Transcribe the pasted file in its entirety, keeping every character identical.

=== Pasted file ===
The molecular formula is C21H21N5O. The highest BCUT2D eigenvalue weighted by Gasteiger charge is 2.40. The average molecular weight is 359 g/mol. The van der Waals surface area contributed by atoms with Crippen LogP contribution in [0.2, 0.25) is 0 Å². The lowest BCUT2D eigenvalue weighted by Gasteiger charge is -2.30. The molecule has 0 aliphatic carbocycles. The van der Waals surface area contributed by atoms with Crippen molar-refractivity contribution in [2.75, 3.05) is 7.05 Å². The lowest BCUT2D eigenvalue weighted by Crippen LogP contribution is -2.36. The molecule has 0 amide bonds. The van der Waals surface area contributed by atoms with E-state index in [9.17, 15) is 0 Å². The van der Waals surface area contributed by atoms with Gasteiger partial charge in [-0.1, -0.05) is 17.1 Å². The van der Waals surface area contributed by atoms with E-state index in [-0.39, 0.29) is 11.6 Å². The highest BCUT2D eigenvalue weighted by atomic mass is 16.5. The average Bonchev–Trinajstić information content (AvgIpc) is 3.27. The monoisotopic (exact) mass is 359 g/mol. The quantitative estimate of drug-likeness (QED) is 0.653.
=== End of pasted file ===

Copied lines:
The molecular formula is C21H21N5O. The highest BCUT2D eigenvalue weighted by Gasteiger charge is 2.40. The average molecular weight is 359 g/mol. The van der Waals surface area contributed by atoms with Crippen LogP contribution in [0.2, 0.25) is 0 Å². The lowest BCUT2D eigenvalue weighted by Gasteiger charge is -2.30. The molecule has 0 aliphatic carbocycles. The van der Waals surface area contributed by atoms with Crippen molar-refractivity contribution in [2.75, 3.05) is 7.05 Å². The lowest BCUT2D eigenvalue weighted by Crippen LogP contribution is -2.36. The molecule has 0 amide bonds. The van der Waals surface area contributed by atoms with E-state index in [9.17, 15) is 0 Å². The van der Waals surface area contributed by atoms with Gasteiger partial charge in [-0.1, -0.05) is 17.1 Å². The van der Waals surface area contributed by atoms with E-state index in [-0.39, 0.29) is 11.6 Å². The highest BCUT2D eigenvalue weighted by atomic mass is 16.5. The average Bonchev–Trinajstić information content (AvgIpc) is 3.27. The monoisotopic (exact) mass is 359 g/mol. The quantitative estimate of drug-likeness (QED) is 0.653.